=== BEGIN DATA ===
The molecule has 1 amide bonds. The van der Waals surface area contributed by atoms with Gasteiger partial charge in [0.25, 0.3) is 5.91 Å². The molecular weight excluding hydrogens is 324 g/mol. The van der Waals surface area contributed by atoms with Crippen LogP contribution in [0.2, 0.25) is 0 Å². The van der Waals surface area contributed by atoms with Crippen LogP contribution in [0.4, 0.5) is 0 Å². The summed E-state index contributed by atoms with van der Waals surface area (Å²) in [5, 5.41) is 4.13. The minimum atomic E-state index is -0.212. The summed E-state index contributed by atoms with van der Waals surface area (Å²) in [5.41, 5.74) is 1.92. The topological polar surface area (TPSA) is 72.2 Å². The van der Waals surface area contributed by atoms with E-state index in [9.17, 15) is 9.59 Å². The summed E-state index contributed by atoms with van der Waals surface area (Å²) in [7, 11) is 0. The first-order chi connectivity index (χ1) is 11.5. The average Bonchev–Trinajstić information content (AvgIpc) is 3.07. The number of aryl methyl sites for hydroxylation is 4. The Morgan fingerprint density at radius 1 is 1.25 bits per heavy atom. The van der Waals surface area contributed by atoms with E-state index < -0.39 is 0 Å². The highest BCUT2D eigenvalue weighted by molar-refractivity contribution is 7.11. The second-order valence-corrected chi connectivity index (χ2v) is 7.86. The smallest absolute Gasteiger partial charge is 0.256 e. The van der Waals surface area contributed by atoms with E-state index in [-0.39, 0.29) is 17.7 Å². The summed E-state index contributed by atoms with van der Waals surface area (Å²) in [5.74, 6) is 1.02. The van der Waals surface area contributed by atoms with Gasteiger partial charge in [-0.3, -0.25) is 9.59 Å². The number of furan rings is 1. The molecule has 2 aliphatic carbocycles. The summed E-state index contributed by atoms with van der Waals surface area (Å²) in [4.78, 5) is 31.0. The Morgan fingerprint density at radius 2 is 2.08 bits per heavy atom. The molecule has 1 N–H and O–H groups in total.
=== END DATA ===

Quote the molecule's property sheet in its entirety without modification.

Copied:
The molecule has 1 amide bonds. The van der Waals surface area contributed by atoms with Gasteiger partial charge in [0.25, 0.3) is 5.91 Å². The molecular weight excluding hydrogens is 324 g/mol. The van der Waals surface area contributed by atoms with Crippen LogP contribution in [0.2, 0.25) is 0 Å². The van der Waals surface area contributed by atoms with Crippen LogP contribution in [0.4, 0.5) is 0 Å². The summed E-state index contributed by atoms with van der Waals surface area (Å²) in [5, 5.41) is 4.13. The minimum atomic E-state index is -0.212. The summed E-state index contributed by atoms with van der Waals surface area (Å²) in [5.41, 5.74) is 1.92. The topological polar surface area (TPSA) is 72.2 Å². The van der Waals surface area contributed by atoms with E-state index in [9.17, 15) is 9.59 Å². The summed E-state index contributed by atoms with van der Waals surface area (Å²) in [7, 11) is 0. The first-order chi connectivity index (χ1) is 11.5. The average Bonchev–Trinajstić information content (AvgIpc) is 3.07. The number of aryl methyl sites for hydroxylation is 4. The Morgan fingerprint density at radius 1 is 1.25 bits per heavy atom. The van der Waals surface area contributed by atoms with E-state index < -0.39 is 0 Å². The highest BCUT2D eigenvalue weighted by molar-refractivity contribution is 7.11. The second-order valence-corrected chi connectivity index (χ2v) is 7.86. The smallest absolute Gasteiger partial charge is 0.256 e. The van der Waals surface area contributed by atoms with E-state index in [-0.39, 0.29) is 17.7 Å². The summed E-state index contributed by atoms with van der Waals surface area (Å²) in [5.74, 6) is 1.02. The van der Waals surface area contributed by atoms with Gasteiger partial charge in [-0.3, -0.25) is 9.59 Å². The number of furan rings is 1. The molecule has 2 aliphatic carbocycles. The summed E-state index contributed by atoms with van der Waals surface area (Å²) in [4.78, 5) is 31.0. The Morgan fingerprint density at radius 2 is 2.08 bits per heavy atom. The molecule has 1 N–H and O–H groups in total.